KPN shareholders clear German unit sale to Telefonica

By Robert-Jan Bartunek and Sara Webb

THE HAGUE (Reuters) - Shareholders in Dutch telecoms group KPN have approved the 8.55 billion euro (7.1 billion pounds) sale of its German unit E-Plus to Spanish rival Telefonica, paving the way for KPN to step up investment and resume dividend payments.

Combining the German units of KPN and Telefonica will create the country's largest mobile operator by customers, giving Telefonica more clout to compete with Vodafone and T-Mobile.

The deal brings together two long-standing rivals in Latin America. Carlos Slim's America Movil, the biggest shareholder in KPN, approved the transaction once Telefonica sweetened its offer in August, making it virtually certain that the sale would be approved.

The Mexican billionaire's group has made a 7.2 billion euro bid for KPN as it looks beyond its South American home base in search of new opportunities in Europe.

KPN Chief Executive Eelco Blok told reporters he expected to see more consolidation in the industry in Europe given the need for funds for spectrum auctions and investment in new high-speed data networks. He said the E-Plus sale was a "very, very important deal".

The Dutch group will be left with businesses in the Netherlands and Belgium. It said it would use the proceeds of the E-Plus sale to invest in its network and resume paying a dividend in 2014 after skipping shareholder remuneration in 2013.

KPN, which will hold a 20.5 percent stake in the combination of E-Plus and Telefonica Deutschland, said it expected regulators to clear the deal by mid-2014.

KPN's shares closed 0.55 percent lower on Wednesday at 2.351 euros per share, below the 2.40 that America Movil is bidding for the group.

The Dutch group has not welcomed America Movil's advances, and an independent foundation tasked with protecting the interests of investors and other stakeholders has moved to block the America Movil bid by acquiring nearly 50 percent of the voting rights.

Talks between the two parties were hampered by the unexpected departure of KPN's finance chief Eric Hageman, just one year after taking the job.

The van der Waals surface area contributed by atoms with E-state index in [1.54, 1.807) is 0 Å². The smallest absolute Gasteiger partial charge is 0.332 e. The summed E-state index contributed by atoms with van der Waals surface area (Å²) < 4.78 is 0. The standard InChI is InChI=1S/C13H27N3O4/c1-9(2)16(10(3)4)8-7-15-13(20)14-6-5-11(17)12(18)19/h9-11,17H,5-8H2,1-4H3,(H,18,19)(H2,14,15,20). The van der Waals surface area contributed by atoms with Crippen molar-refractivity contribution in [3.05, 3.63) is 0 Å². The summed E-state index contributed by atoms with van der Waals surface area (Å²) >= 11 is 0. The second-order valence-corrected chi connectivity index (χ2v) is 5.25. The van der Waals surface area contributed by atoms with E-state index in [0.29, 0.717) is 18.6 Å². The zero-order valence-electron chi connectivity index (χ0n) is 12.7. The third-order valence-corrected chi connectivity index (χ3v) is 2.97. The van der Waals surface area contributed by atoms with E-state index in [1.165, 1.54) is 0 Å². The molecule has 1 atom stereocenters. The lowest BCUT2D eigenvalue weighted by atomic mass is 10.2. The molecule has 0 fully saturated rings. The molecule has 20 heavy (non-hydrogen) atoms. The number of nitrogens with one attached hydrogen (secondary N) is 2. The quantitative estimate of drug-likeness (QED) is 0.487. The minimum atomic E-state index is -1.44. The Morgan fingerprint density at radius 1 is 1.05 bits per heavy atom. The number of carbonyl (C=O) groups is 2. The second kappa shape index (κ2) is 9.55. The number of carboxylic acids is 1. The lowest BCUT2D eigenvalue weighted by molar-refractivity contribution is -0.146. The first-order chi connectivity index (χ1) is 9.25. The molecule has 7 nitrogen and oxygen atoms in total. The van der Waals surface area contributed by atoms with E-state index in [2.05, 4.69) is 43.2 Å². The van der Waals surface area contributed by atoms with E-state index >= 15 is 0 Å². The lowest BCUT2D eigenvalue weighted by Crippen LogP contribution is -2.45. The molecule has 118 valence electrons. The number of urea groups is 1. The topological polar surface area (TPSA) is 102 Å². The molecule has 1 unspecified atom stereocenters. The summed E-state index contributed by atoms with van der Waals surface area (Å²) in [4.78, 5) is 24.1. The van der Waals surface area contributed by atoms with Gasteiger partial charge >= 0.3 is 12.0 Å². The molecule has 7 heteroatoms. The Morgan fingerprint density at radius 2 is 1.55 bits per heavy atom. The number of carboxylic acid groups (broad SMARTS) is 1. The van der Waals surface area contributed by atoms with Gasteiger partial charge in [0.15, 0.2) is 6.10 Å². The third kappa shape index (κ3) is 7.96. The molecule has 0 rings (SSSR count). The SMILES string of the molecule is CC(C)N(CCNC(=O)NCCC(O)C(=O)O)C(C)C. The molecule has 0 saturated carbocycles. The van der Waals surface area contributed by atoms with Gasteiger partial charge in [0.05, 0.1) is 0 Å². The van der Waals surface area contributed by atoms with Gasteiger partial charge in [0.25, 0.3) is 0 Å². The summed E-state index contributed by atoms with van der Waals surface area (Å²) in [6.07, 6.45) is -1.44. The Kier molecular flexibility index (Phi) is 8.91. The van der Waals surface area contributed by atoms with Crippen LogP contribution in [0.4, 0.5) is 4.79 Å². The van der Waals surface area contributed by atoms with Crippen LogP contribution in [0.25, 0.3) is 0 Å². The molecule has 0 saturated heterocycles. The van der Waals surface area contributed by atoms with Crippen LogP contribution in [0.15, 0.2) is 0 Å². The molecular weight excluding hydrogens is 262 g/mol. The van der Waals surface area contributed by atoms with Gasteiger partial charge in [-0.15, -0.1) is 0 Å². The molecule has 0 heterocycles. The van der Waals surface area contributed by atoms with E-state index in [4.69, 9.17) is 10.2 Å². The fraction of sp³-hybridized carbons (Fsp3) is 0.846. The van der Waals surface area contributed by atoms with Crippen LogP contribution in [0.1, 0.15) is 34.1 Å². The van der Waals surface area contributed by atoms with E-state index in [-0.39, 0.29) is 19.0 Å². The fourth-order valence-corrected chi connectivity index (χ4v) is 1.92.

The foundation said previously that, apart from making sure that the new owners made clear arrangements with employees, America Movil should also make a fair offer for KPN.

Analysts have said that America Movil's offer of 2.40 euros per share was not very generous, especially as KPN enjoyed a 925-million-euro tax break because of the sale, which equates to 0.22 euro per share.

Every 0.05 euro increase in the bid price would cost America Movil about 150 million euros more.

The foundation abstained from voting at Wednesday's extraordinary general meeting to approve the E-Plus deal.

KPN executives, questioned repeatedly during the meeting about the status of the negotiations with America Movil, refused to comment.

"We are in talks with America Movil to get to a merger protocol and how that will end is unclear," supervisory board Chairman Jos Streppel told shareholders.

"We have fiduciary duties towards our shareholders and other stakeholders according to Dutch law and hope that we can find a balance to give a positive recommendation."

America Movil owned about 30 percent of the Dutch company before the foundation stepped in and has two representatives on KPN's board.

However, neither of America Movil's board members were present at the meeting on Wednesday because of a potential conflict of interest, given that the two companies are still in talks about the Mexican group's bid for KPN, Streppel said.

(Reporting by Robert-Jan Bartunek; editing by Sara Webb and Tom Pfeiffer)

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